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China Emitting Large Amounts Of Banned Greenhouse Gas: This Is How CFC Destroys The Ozone Layer

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An international study points to several Chinese factories as primary sources of CFCs. The banned chemical compound is known to accelerate the destruction of the ozone layer in the Earth's atmosphere.   ( Juergen PM | Pixabay )

Several Chinese factories have been found to be in direct violation of an international agreement by unleashing large amounts of ozone-destroying gas into the atmosphere.

In an article featured in the journal Nature, an international team of scientists discovered evidence that point to some industries in north-eastern China releasing Chlorofluorocarbon-11 into the Earth's atmosphere.

World governments have long considered CFC-11 as a banned substance because of its potential to rapidly deplete the ozone layer, which helps protect the planet from ultraviolet radiation from the sun. The chemical has been prohibited under the 1987 Montreal Protocol.

However, the researchers found that CFC-11 levels in the Chinese region have increased by as much as 7,000 tons per year since 2013.

Environment experts are concerned that such high levels of carbon emissions could exacerbate the deterioration of the ozone, which has already shown signs of recovery after decades of damaging. These could also worsen the impact of climate change on global temperatures.

What Are CFCs?

Chlorofluorocarbons first came into existence during the 1920s. Chemists used compounds such as ammonia, chloromethane, propane, and sulfur dioxide as primary agents for refrigeration and air conditioning systems.

While these compounds proved to be effective refrigerants, they were highly toxic and flammable. Exposure to the substances could also result in serious injury or even death.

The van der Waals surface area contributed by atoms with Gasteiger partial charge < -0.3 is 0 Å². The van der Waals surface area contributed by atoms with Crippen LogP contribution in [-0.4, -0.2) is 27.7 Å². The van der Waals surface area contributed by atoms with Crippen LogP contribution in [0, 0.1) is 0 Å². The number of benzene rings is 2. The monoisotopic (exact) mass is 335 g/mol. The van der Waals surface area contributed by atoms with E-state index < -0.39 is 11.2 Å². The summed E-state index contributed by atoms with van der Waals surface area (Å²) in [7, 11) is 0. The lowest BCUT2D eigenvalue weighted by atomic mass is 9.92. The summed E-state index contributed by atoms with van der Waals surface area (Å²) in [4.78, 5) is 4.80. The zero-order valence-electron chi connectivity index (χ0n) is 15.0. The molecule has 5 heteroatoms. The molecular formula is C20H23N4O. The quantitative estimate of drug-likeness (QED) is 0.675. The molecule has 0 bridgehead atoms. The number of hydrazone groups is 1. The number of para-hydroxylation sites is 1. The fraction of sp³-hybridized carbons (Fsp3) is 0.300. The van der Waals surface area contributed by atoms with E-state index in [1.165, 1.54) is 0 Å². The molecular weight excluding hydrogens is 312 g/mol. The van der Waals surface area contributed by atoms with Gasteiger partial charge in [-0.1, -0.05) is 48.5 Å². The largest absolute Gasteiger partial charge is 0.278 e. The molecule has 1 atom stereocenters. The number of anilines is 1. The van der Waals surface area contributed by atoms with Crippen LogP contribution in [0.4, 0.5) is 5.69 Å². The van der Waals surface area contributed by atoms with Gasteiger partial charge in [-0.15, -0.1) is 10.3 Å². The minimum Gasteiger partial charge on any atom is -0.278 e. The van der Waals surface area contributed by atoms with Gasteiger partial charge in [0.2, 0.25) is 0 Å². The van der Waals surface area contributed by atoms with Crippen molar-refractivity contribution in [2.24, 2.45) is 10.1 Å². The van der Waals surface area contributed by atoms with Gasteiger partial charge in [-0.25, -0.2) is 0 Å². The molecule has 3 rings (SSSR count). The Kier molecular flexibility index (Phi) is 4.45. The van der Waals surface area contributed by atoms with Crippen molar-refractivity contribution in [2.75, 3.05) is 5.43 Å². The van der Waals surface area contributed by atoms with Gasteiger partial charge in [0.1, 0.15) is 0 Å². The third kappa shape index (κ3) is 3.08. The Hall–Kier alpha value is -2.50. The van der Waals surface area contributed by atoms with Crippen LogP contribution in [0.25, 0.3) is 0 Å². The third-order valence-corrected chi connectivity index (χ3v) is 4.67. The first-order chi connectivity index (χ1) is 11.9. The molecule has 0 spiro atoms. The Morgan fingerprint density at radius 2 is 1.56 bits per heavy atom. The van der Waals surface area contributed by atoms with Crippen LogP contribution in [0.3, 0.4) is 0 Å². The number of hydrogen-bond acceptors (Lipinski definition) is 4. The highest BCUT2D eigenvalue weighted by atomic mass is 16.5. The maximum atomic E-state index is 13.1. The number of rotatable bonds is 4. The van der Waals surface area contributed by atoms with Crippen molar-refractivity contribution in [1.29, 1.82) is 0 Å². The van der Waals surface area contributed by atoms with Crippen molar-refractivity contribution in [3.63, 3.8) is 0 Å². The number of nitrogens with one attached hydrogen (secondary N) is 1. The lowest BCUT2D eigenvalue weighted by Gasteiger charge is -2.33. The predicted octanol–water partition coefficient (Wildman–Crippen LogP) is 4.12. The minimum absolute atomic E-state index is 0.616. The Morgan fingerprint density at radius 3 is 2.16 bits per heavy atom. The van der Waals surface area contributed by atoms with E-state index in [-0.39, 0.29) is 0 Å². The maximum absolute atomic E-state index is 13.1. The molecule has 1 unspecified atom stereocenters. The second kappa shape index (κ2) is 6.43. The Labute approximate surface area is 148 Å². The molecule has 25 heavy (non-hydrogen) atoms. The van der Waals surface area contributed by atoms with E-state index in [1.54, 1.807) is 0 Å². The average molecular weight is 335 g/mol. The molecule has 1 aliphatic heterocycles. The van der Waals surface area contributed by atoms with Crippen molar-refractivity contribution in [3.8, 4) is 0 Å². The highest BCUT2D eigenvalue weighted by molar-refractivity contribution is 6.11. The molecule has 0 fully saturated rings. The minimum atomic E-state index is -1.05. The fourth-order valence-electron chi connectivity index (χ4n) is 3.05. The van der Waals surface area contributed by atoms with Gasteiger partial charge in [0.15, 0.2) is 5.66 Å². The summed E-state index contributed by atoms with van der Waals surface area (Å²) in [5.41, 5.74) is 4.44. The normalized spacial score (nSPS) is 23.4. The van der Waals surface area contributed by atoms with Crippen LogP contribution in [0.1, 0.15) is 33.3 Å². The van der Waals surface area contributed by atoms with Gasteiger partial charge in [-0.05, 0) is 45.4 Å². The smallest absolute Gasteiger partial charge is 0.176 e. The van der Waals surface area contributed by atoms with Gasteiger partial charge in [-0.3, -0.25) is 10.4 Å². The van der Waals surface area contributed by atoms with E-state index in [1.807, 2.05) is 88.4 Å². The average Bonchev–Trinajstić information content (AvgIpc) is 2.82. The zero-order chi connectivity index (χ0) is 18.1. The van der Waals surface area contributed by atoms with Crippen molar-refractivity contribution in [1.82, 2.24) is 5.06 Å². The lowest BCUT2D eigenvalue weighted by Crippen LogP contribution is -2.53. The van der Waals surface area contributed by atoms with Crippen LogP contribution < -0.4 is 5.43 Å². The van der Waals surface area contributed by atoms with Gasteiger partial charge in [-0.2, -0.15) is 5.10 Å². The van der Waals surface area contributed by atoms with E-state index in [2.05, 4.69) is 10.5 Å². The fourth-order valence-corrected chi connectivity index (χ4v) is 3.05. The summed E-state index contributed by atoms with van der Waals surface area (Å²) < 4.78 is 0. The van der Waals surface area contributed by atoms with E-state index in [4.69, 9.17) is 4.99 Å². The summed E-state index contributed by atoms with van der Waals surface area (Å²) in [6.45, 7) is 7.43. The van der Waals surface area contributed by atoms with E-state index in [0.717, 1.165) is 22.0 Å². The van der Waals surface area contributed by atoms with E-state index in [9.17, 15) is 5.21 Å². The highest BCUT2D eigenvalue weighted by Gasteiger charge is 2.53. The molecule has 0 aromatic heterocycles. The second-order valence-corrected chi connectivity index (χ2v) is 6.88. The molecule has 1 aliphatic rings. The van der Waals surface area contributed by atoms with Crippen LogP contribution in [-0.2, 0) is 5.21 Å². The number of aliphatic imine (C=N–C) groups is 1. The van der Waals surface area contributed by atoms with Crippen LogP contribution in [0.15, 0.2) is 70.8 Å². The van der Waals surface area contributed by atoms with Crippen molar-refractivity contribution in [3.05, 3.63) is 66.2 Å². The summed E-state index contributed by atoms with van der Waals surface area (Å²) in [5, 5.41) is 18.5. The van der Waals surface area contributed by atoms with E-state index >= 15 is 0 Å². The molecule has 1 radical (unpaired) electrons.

Thomas Midgely Jr., a researcher for home appliances maker Frigidaire, helped develop an alternative to refrigerants that was nontoxic and nonflammable. What he and his team came up with was the compound dichlorodifluoromethane (CCl2F2), which was later named "Freon."

However, manufacturers continued to use CFCs as refrigerants on a wide scale. In fact, CFC production around the world reached nearly 1 million tons per year by the 1970s. It helped brought in $500 million to the chemical industry.

Researchers later discovered that all of the chlorofluorocarbons produced over the years stayed in the Earth's atmosphere instead of dissipating.

F. Sherwood Rowland, a professor of chemistry at the University of California, Irvine, and Mario J. Molina, postdoctoral fellow in Rowland's laboratory, described how UV radiation breaks down the chlorine atoms in CFCs that end up in the stratosphere.

When these atoms interact even with an ozone molecule, they would set off a chain reaction that could destroy other ozone molecules in the atmosphere.

Rowland and Molina estimates that ozone loss would continue for years even if CFC use was banned. However, the destruction of the ozone would be even greater if production of the compound did not stop immediately.

"When we realized there was a very effective chain reaction, that changed the CFC investigation from an interesting scientific problem to one that had major environmental consequences," Rowland said.

"You don't often get many chills down your back when you look at scientific results."

How To Help Mitigate The Impact Of CFCs

In 2018, nonprofit research group Drawdown released a list of 100 solutions for climate change, each one ranked according to their potential impacts. The one that topped its list was refrigerant management.

The group believes proper disposal of old refrigerants, instead of just allowing them to leak into the air, would help prevent as much as 90 gigatons of carbon dioxide from getting to the atmosphere. This is equivalent to more than 17 years' worth of CO2 emissions in the United States.

Chad Frishmann, research director at Drawdown, considers the move as an "incredibly important solution" for climate change.

In an article by the National Geographic, CFCs can be disposed of by incinerating them in specially designed kilns. This would allow the harmful chlorine atoms within the compounds to be broken down and turned into a benign mixture.

To help promote the proper disposal of CFCs, some organizations have devised ways on how to turn the venture into something profitable.

Tradewater, a company dedicated to reducing greenhouse gas emissions, has developed a business model where initiatives are converted into carbon offset credits and then sold in carbon markets.

These offset credits are often used by large corporations, such as Microsoft and Sky media company, to help fuel their sustainability goals. The money that these companies funnel into carbon markets are then used to fund efforts to cut carbon emissions around the world.

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